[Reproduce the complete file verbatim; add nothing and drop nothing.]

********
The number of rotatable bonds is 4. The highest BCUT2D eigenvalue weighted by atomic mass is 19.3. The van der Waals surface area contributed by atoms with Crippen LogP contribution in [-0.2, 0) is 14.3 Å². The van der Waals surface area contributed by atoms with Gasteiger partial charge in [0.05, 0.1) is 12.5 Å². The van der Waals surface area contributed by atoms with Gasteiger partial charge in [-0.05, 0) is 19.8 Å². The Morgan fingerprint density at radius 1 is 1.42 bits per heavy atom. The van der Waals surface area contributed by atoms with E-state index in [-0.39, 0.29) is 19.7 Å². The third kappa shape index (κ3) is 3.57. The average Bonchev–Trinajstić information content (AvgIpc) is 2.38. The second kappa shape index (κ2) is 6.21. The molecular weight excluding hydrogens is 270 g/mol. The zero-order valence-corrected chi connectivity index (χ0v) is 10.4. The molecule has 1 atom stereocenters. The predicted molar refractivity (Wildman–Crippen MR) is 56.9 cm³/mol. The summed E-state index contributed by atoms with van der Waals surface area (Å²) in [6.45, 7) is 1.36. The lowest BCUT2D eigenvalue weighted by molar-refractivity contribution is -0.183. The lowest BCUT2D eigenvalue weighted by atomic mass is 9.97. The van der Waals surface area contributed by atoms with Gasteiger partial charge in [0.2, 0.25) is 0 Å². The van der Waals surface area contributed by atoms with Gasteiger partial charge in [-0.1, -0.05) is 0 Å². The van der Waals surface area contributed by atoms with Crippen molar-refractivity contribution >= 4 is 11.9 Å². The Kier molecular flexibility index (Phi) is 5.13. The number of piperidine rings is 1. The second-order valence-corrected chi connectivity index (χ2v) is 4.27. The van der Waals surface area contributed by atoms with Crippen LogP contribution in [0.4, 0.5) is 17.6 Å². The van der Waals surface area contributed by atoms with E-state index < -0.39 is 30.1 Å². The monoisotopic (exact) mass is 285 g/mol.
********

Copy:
The number of rotatable bonds is 4. The highest BCUT2D eigenvalue weighted by atomic mass is 19.3. The van der Waals surface area contributed by atoms with Crippen LogP contribution in [-0.2, 0) is 14.3 Å². The van der Waals surface area contributed by atoms with Gasteiger partial charge in [0.05, 0.1) is 12.5 Å². The van der Waals surface area contributed by atoms with Gasteiger partial charge in [-0.05, 0) is 19.8 Å². The Morgan fingerprint density at radius 1 is 1.42 bits per heavy atom. The van der Waals surface area contributed by atoms with E-state index in [-0.39, 0.29) is 19.7 Å². The third kappa shape index (κ3) is 3.57. The average Bonchev–Trinajstić information content (AvgIpc) is 2.38. The second kappa shape index (κ2) is 6.21. The molecular weight excluding hydrogens is 270 g/mol. The zero-order valence-corrected chi connectivity index (χ0v) is 10.4. The molecule has 1 atom stereocenters. The predicted molar refractivity (Wildman–Crippen MR) is 56.9 cm³/mol. The summed E-state index contributed by atoms with van der Waals surface area (Å²) in [6.45, 7) is 1.36. The lowest BCUT2D eigenvalue weighted by molar-refractivity contribution is -0.183. The lowest BCUT2D eigenvalue weighted by atomic mass is 9.97. The van der Waals surface area contributed by atoms with Gasteiger partial charge in [0.2, 0.25) is 0 Å². The van der Waals surface area contributed by atoms with Gasteiger partial charge in [-0.1, -0.05) is 0 Å². The van der Waals surface area contributed by atoms with Crippen molar-refractivity contribution >= 4 is 11.9 Å². The Kier molecular flexibility index (Phi) is 5.13. The number of piperidine rings is 1. The second-order valence-corrected chi connectivity index (χ2v) is 4.27. The van der Waals surface area contributed by atoms with Crippen LogP contribution in [0.4, 0.5) is 17.6 Å². The van der Waals surface area contributed by atoms with E-state index < -0.39 is 30.1 Å². The monoisotopic (exact) mass is 285 g/mol.